Directed by: Steve Pink (Accepted)
Starring: John Cusack, Craig Robinson, Rob Corddry, Clark Duke, Crispin Glover
While watching Steve Pink’s Hot Tub Time Machine, a friend who screened the film with me, kept asking how the movie got made to begin with, seemingly perplexed by its mere existence. I could only answer with a sheepish shrug, because really, I have no idea how or why this movie exists either. It’s a silly concept (centered around a—wait for it—hot-tub time machine) anchored in place only by people’s memories of a time when John Cusack was palatable. There’s also some evidence that the studio forgot why they made this movie, too, since all signs—and a few miscues in the film—point to a dust-collecting period of a few years sitting around on some studio shelf.
Cusack—playing the usual Cusack role, apparently now ad infinitum—is Adam, a lonely, recently separated business-type who lives in a nearly empty house with his nephew Jacob (Clark Duke, Sex Drive). Jacob is a dorky shut-in who spends his free time on the Internet. After a suicide attempt by his one-time best friend Lou (Rob Corddry, W), Adam is stuck taking a trip with him, Jacob and his other longtime friend Nick (Craig Robinson, who I unfortunately now only want to refer to as his character name in the awful Miss March: Horsedick.MPEG). Together they set off for a rundown ski town that used to be the friends’ old haunt in the ‘80s.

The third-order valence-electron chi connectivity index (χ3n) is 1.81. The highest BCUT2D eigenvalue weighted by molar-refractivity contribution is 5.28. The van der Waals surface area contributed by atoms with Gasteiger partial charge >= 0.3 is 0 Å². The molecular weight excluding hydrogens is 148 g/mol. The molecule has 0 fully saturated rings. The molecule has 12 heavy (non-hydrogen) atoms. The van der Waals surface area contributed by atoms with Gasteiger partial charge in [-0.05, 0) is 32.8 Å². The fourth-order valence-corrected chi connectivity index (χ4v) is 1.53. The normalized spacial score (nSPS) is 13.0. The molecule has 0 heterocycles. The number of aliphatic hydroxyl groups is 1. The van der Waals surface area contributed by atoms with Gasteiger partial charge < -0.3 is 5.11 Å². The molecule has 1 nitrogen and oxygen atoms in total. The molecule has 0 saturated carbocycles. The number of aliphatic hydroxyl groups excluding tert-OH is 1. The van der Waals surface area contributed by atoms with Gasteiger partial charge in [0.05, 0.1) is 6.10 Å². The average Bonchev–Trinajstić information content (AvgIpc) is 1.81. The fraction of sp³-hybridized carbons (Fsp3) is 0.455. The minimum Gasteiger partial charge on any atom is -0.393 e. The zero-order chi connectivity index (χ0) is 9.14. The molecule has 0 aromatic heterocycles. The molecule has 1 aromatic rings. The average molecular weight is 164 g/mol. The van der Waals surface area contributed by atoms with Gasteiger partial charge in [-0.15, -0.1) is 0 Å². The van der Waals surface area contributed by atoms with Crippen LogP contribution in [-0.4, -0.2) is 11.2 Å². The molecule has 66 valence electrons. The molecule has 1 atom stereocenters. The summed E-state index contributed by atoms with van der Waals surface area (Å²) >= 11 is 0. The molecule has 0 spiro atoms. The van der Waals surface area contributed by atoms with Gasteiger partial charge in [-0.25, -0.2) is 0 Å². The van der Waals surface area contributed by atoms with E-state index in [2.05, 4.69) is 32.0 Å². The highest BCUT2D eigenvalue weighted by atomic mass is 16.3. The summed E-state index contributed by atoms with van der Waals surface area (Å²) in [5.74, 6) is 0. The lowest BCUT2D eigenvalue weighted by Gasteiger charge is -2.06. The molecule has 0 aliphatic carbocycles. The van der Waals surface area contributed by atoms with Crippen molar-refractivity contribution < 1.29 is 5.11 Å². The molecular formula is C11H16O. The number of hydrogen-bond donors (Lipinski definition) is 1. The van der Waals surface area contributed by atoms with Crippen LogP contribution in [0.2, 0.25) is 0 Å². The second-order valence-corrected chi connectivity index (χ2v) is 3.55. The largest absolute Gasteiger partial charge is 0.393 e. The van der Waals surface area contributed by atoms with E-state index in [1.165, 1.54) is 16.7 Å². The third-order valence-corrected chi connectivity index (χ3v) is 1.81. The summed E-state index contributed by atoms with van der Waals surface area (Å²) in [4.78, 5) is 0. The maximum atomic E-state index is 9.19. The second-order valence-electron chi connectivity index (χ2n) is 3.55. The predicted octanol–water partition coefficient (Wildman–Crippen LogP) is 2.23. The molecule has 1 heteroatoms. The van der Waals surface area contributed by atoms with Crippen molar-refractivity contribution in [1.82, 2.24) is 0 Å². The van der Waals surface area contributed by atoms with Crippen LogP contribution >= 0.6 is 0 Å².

A little booze and a malfunctioning hot tub later, the guys find themselves shot a couple of decades into the past as their younger selves, but with all their memories and knowledge of the future intact. The challenge then becomes reliving 1986 without accidentally changing the future.
The film might have worked if there had been a hint of absurdity to it all, beyond the simple premise of some dudes traveling to the past through, of all things, a hot tub. Instead, there’s an onslaught of R-rated misadventures embodied as sex jokes and bodily function humor. The gross-out gag isn’t exactly being taken to new heights here; if you’ve seen one vomit joke, you’ve seen ‘em all. On top of this, the ‘80s setting is never used for much more than to make fun of leg warmers and Jheri curls. There’s definitely room for satire, but the best that’s ever mustered are some generalized comments towards the Reagan administration.
It’s not all bad, however. A running gag involving various ways Crispin Glover might lose an arm is actually pretty good, while Nick calling his wife in 1986, who at this point is a 9-year-old, and confronting her about future infidelities is somewhat funny. But beyond this, there’s never more than a chuckle or two to be had, unless you’re the type that has a Pavlovian response to vomit-covered squirrels. Rated R for strong crude and sexual content, nudity, drug use and pervasive language.